Cisco Sparkles, Investors Pout
Investors apparently weren't cheered by Cisco's prediction of a flat or even slightly down first quarter. On a conference call with analysts, John Chambers noted that Cisco's fourth fiscal quarter tends to be strong, making a first-quarter letdown a natural occurence.
In after-hours trading, Cisco's stock was up mildly at first. But it may have been the first-quarter talk that sent the stock down, falling $0.77 (3.9%) to $18.84.
Cisco is predicting October revenues to be flat or slightly lower than its fourth-quarter numbers. If Cisco revenues grow 10 percent compared with October 2004 -- the low end of the company's guidance -- its October 2005 revenues would be $6.57 billion, compared with the $6.63 billion analyst estimate reported by Thomson First Call.
"I don't see Q1 as weak, it's just weaker versus Q4," Chambers said on the conference call. Possibly realizing that gap existed, Cisco CFO Dennis Powell issued a plea for analysts to cool down their predictions, which lately have exceeded Cisco's guidance. Powell asked that analysts "be conservative in modeling our future performance."
For its fourth quarter, which ended July 30, Cisco reported net income of $1.5 billion, or 24 cents per share, on revenues of $6.6 billion, compared with net income of $1.4 billion, 21 cents per share, on revenues of $6.2 billion the previous quarter.
For its fourth quarter in 2004, Cisco reported net income of $1.4 billion, 20 cents per share, on revenues of $5.9 billion.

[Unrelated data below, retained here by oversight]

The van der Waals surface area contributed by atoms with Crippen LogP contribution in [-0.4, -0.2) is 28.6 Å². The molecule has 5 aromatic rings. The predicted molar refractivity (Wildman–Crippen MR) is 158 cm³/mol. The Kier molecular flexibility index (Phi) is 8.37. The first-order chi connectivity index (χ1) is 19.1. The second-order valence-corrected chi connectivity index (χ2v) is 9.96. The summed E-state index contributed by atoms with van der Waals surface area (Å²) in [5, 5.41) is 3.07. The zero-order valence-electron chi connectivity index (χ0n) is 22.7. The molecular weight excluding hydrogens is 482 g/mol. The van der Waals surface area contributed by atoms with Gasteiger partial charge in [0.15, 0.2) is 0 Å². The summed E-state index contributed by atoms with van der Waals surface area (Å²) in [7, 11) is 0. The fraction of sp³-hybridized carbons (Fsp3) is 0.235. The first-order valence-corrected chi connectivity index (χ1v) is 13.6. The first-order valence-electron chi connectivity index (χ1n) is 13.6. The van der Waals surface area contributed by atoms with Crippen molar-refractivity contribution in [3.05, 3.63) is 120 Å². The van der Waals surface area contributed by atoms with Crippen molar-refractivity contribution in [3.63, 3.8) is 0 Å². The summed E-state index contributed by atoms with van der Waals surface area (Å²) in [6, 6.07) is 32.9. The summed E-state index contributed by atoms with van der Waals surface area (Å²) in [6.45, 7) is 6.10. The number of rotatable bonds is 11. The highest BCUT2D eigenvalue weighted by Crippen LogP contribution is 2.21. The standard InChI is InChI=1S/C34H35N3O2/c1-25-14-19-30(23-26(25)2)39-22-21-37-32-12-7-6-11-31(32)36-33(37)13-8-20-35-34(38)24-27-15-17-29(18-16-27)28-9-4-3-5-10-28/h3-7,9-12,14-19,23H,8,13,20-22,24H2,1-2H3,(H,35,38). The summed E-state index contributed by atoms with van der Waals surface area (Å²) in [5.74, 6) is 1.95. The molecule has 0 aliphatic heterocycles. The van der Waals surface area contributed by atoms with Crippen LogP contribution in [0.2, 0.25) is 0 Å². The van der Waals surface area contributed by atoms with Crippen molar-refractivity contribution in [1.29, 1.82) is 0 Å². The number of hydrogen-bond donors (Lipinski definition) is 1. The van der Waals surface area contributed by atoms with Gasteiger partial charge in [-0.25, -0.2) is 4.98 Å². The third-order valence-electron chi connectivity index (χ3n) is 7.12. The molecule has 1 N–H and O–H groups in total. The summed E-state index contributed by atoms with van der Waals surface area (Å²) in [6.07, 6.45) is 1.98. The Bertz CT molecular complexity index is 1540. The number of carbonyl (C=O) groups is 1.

Cisco's pro forma results showed net income of 25 cents per share, matching the mean analyst estimate according to Thomson First Call.
The numbers result in fiscal 2005 revenues of $24.8 billion -- up 12.5 percent from the previous year and squarely within Chambers's target range of 10 to 15 percent growth per year. Chambers said he expects Cisco's product revenues to grow another 10 to 15 percent in fiscal 2006
Chambers was particularly pleased with the advanced technologies, six areas where Cisco expects to build $1 billion businesses: wireless, optical, home networking, storage networking, IP telephony, and security. These areas represented some of Cisco's strongest growth all year -- although switching happened to grow faster between the third and fourth quarters -- and Chambers said his goal is to announce "a new advanced technology every three to four months in fiscal year '06."
Speculation is that application-oriented networking (AON) could be one of those additions. The concept, which would make networks more aware of the applications they carry, was launched in June and appears to be a major area of research for Cisco (see Cisco Speaks Applications).
Chambers appeared to take an indirect dig at in the security area, noting that a "peer competitor" with security, routing, and switching in its portfolio appeared to be "relatively flat" in its security business year-over-year. Cisco, by contrast, saw security grow 25 percent compared with last year's fourth quarter.
If there was a weak spot, it was Asia. Revenues from China shrank compared with the third quarter; Chambers noted the country is "uniquely challenging" for Cisco, apparently alluding to the strong presence of Huawei Technologies Co. Ltd., ZTE Corp. (Shenzhen: 000063; Hong Kong: 0763), and other vendors in China. Orders from Japan continued their downward slide, representing 5 percent of revenues versus 7 percent a year ago, Chambers said.
Cisco also sees "possible signs of a slowing in Europe," Chambers said, although he did not give specifics.
— Craig Matsumoto, Senior Editor, Light Reading